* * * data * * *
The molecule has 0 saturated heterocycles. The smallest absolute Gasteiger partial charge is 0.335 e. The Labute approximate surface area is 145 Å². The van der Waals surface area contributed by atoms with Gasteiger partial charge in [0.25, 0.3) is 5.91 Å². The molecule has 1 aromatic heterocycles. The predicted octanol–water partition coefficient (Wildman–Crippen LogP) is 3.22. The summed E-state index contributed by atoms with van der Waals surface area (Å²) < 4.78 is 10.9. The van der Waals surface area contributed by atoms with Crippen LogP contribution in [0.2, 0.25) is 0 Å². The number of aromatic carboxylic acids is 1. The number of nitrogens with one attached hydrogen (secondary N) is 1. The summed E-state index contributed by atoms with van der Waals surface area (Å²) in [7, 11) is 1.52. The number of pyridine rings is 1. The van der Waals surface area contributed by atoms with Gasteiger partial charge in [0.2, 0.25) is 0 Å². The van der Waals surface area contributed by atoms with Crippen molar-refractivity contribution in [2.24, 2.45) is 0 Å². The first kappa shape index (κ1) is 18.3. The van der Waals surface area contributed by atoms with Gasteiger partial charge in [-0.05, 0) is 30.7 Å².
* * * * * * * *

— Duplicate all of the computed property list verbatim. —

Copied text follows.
The molecule has 0 saturated heterocycles. The smallest absolute Gasteiger partial charge is 0.335 e. The Labute approximate surface area is 145 Å². The van der Waals surface area contributed by atoms with Gasteiger partial charge in [0.25, 0.3) is 5.91 Å². The molecule has 1 aromatic heterocycles. The predicted octanol–water partition coefficient (Wildman–Crippen LogP) is 3.22. The summed E-state index contributed by atoms with van der Waals surface area (Å²) < 4.78 is 10.9. The van der Waals surface area contributed by atoms with Crippen LogP contribution in [0.2, 0.25) is 0 Å². The number of aromatic carboxylic acids is 1. The number of nitrogens with one attached hydrogen (secondary N) is 1. The summed E-state index contributed by atoms with van der Waals surface area (Å²) in [7, 11) is 1.52. The number of pyridine rings is 1. The van der Waals surface area contributed by atoms with Gasteiger partial charge in [0.2, 0.25) is 0 Å². The van der Waals surface area contributed by atoms with Crippen molar-refractivity contribution in [2.24, 2.45) is 0 Å². The first kappa shape index (κ1) is 18.3. The van der Waals surface area contributed by atoms with Gasteiger partial charge in [-0.05, 0) is 30.7 Å².